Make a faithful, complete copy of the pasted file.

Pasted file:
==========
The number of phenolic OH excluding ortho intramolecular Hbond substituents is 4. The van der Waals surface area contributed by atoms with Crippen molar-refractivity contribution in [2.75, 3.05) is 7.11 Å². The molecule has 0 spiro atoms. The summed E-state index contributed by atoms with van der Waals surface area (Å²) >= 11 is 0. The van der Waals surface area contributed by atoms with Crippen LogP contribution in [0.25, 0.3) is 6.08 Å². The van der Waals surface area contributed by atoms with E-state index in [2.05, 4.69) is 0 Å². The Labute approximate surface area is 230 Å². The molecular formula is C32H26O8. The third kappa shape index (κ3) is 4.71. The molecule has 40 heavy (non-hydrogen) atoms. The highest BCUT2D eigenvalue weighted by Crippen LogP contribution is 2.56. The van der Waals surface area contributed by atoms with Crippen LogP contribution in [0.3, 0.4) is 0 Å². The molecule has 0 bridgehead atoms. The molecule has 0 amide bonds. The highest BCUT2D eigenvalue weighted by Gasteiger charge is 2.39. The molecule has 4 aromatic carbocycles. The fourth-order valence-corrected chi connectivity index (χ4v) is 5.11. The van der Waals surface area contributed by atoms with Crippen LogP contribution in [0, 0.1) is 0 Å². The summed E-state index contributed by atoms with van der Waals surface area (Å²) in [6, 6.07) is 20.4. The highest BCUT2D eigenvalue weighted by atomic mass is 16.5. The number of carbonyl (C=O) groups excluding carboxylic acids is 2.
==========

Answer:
The number of phenolic OH excluding ortho intramolecular Hbond substituents is 4. The van der Waals surface area contributed by atoms with Crippen molar-refractivity contribution in [2.75, 3.05) is 7.11 Å². The molecule has 0 spiro atoms. The summed E-state index contributed by atoms with van der Waals surface area (Å²) >= 11 is 0. The van der Waals surface area contributed by atoms with Crippen LogP contribution in [0.25, 0.3) is 6.08 Å². The van der Waals surface area contributed by atoms with E-state index in [2.05, 4.69) is 0 Å². The Labute approximate surface area is 230 Å². The molecular formula is C32H26O8. The third kappa shape index (κ3) is 4.71. The molecule has 40 heavy (non-hydrogen) atoms. The highest BCUT2D eigenvalue weighted by Crippen LogP contribution is 2.56. The van der Waals surface area contributed by atoms with Crippen LogP contribution in [0.3, 0.4) is 0 Å². The molecule has 0 bridgehead atoms. The molecule has 0 amide bonds. The highest BCUT2D eigenvalue weighted by Gasteiger charge is 2.39. The molecule has 4 aromatic carbocycles. The fourth-order valence-corrected chi connectivity index (χ4v) is 5.11. The van der Waals surface area contributed by atoms with Crippen LogP contribution in [0, 0.1) is 0 Å². The summed E-state index contributed by atoms with van der Waals surface area (Å²) in [6, 6.07) is 20.4. The highest BCUT2D eigenvalue weighted by atomic mass is 16.5. The number of carbonyl (C=O) groups excluding carboxylic acids is 2.